The Biggest Picture: Apple's New Flat Panels

Although rumors about new flat panels from Apple were all over the Web in the weeks before WWDC, that didn't detract from their actual unveiling. The lovely new design—with a thin aluminum bezel that looks more at home with the Power Mac G5 and aluminum PowerBooks, and aluminum stand with an adjustable hinge—made a splash, but it was nothing compared to seeing the 30-inch flat panel. From the media section of the keynote, the relative sizes of the three panels were apparent, but it wasn’t until later in the day when we met with Apple that the enormous size of this display was evident. Staring at the behemoth, it was hard to pay attention to what the Apple folks were saying about Tiger—this thing is bigger than my TV!

The Apple Cinema Display HD 30-inch is so big, in fact, that no existing graphics card has enough power to drive its 2560-by-1600 pixels. Apple wisely switched from their own ADC connector to DVI with these new panels—giving PowerBook users, among others, the ability to use the 20-inch and 23-inch models without a bulky and expensive DVI to ADC converter—but even the standard DVI doesn’t have the bandwidth for the 30-incher’s astronomical resolution. So nVidia created the $599 GeForce 6800 Ultra DDL card, an 8x AGP card with 256MB of DDR RAM—and the first graphics card to support the dual link DVI standard. Steve Jobs said during his keynote that the 30-inch panel needs two DVI connectors to achieve the proper resolution, so I expected to see two pairs of connectors on the nVidia graphics card. But the case is actually that dual link DVI passes along twice the information of standard DVI along the same cable by using all 24 pins of the connector instead of just 12. All this graphics power comes at a space price as well—the card itself is so big that it takes up the space of two PCI cards.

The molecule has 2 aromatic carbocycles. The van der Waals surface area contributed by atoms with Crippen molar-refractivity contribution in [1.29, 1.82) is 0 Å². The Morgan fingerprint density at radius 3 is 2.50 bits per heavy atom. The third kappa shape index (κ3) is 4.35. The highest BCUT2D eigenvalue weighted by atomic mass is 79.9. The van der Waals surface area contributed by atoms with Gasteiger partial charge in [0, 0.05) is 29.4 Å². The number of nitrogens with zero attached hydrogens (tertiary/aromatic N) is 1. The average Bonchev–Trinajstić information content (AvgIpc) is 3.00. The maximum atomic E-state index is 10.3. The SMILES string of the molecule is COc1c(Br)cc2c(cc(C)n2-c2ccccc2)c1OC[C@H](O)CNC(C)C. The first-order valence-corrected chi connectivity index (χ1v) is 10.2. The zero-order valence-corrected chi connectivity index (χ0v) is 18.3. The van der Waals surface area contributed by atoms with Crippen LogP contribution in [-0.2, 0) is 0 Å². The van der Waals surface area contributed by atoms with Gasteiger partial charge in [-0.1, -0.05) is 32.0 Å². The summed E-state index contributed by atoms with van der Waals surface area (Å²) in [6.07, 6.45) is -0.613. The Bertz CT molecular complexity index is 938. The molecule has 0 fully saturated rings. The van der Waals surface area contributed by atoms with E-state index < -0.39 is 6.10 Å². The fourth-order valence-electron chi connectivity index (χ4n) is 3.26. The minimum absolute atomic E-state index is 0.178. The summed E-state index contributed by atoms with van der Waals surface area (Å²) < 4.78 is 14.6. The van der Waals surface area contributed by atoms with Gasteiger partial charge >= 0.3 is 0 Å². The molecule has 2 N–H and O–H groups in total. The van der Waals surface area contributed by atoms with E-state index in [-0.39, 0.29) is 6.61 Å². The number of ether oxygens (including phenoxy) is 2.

So who might be willing to spend nearly $4000 to get one of these giant panels up and running (including the card, that is)? Apple says editors using Final Cut Pro HD now have enough pixels to edit full-resolution HD video and have room for tool and palettes, which makes them the perfect candidates. And because of the panel’s small bezel and the dual-monitor support of the nVidia card, Apple suggests you might want to put two side by side. At that point, the graphics card is only $300 per monitor. Sounds like a good deal—if you have $7200 to spend. Even then, you’ll have to wait until both card and panel ship in August.

  
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